Condition: Pituitary Apoplexy
Procedure Undergone: Transnasal Endoscopic Approach to excise the tumor of the pituitary region
It was the 3rd of March. The month-end meant that Nagaraj was working long hours and life was at its stressful best. He left office at 8 p.m and climbed into his cab. He felt the unusual pain of a headache, something he was never prone to. With the pain growing, he dropped off the sleep in the cab. He was woken by the ringing of his phone. His wife Karthiyayini had called to scold him for not having left work. When he said he was in the cab, she was only somewhat mollified. On hearing of his headache, she told him to pick up some paracetamol on the way home.
By the time he got home, the pain had growing tenfold. His head was splitting and all he could bring himself to do was gulp down some tea before swallowing the tablet and lying down.
In a short while, the pain was blinding. He was rolling around in bed and screaming, unable to even bear the noise of voices. Deeply concerned, Karthiyayini and his mother took him to a clinic nearby. There, the doctor placated them and gave him some (stronger) painkillers, saying there was nothing to worry about. They returned home.
As he entered the elevator, Nagaraj threw up. By the time they had reached his floor he had thrown up again. In the next hour he continued to vomit. They then rushed him to the nearest hospital. In the emergency ward, they said it was probably food poisoning from some bad food he had eaten the previous night. He was admitted and put on a drip. By the next day, his condition had worsened. They ordered a CT scan which then showed a mass in the pituitary region of the brain. The general physician on call consulted the neurosurgeon who wanted an MRI to confirm. The MRI confirmed that he had an adenoma with apoplexy.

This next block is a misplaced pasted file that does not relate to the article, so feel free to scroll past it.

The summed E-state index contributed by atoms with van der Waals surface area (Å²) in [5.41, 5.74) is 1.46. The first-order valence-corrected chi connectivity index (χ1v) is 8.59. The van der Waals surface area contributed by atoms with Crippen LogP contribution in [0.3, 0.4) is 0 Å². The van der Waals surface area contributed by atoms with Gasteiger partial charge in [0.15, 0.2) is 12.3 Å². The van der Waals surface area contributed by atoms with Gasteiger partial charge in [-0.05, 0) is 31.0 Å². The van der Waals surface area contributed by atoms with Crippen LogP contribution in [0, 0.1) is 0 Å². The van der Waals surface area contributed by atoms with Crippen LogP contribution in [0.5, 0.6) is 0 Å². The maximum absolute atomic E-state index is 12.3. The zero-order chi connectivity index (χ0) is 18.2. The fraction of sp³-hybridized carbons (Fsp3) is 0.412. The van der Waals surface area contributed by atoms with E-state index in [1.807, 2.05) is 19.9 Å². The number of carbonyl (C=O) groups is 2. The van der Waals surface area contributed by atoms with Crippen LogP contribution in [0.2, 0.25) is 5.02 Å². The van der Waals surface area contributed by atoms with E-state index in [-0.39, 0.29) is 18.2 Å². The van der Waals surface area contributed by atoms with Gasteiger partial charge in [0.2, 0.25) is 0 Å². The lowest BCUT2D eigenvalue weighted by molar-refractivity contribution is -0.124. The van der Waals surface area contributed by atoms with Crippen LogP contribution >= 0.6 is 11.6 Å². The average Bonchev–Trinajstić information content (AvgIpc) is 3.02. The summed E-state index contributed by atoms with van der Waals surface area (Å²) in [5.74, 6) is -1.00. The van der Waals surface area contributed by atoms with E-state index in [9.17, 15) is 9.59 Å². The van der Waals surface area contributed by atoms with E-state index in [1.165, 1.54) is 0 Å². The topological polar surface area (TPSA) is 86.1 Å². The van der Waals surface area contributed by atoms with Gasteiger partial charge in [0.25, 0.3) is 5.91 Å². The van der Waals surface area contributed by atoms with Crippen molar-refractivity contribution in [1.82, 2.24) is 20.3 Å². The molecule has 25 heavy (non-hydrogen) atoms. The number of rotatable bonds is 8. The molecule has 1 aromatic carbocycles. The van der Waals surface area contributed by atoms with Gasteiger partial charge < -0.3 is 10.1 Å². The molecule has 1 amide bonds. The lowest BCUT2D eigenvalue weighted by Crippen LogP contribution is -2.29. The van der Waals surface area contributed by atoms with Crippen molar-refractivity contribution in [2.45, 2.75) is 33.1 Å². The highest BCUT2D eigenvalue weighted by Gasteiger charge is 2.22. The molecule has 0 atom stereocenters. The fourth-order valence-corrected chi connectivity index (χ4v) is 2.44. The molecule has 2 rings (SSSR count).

Now, he was told that he had a few months to make a decision about what would be a delicate surgery which required preparation.
By nightfall however, Nagaraj’s right eye closed. Alarmed at the development, they called Dr Satyaprakash, a trusted orthopaedic surgeon who had done the knee replacement surgery for Nagaraj’s mother, at Sita Bhateja Speciality Hospital. They were informed that the closing of the right eye meant it was an emergency and they needed to operate straight away. Karthiyayini expedited the discharge procedures and they whisked Nagaraj to Sita Bhateja Speciality Hospital.
As soon as he was brought in, Dr Arvind Bhateja (Head of the Dept of Neurosurgery and Spine Surgery and MD of Sita Bhateja Speciality Hospital) knew that Nagaraj’s situation was grave and that he needed immediate surgery. Using advanced modern microsurgical techniques, the ENT team and Neurosurgical team would work together to approach the tumour using the Transnasal Endonasal Approach.
Nagaraj was quickly moved from emergency to the ICU. That was at 9 a.m. By 2 p.m, Dr Bhateja and Dr Vinay Rudrappa (ENT surgeon) and their teams were entering skull through the endonasal approach.
In the words of Dr Arvind Bhateja, “The tumour was pressing on the third nerve and part of it lay within the ‘cavernous sinus’ – the infamous neurosurgical ‘no-man’s land’ so named because of the very complex microanatomy of the area comprising multiple cranial nerves, large venous plexus, vital cerebral arteries . In a complex procedure we successfully excised the entire tumour. The patient responded well to the treatment. The patient experienced complete loss of vision when he came but thanks to our skilled team, we were able to completely reverse this and he is well on his way to recovery. Since the tumour was benign and we were successfully able to remove all of it, Nagaraj can look forward to a full and healthy life.”
On the 10th of March, Nagaraj was sitting up and watching television out of the eye which was clinically blind just a few days before. The memory of his torrid experience already fading.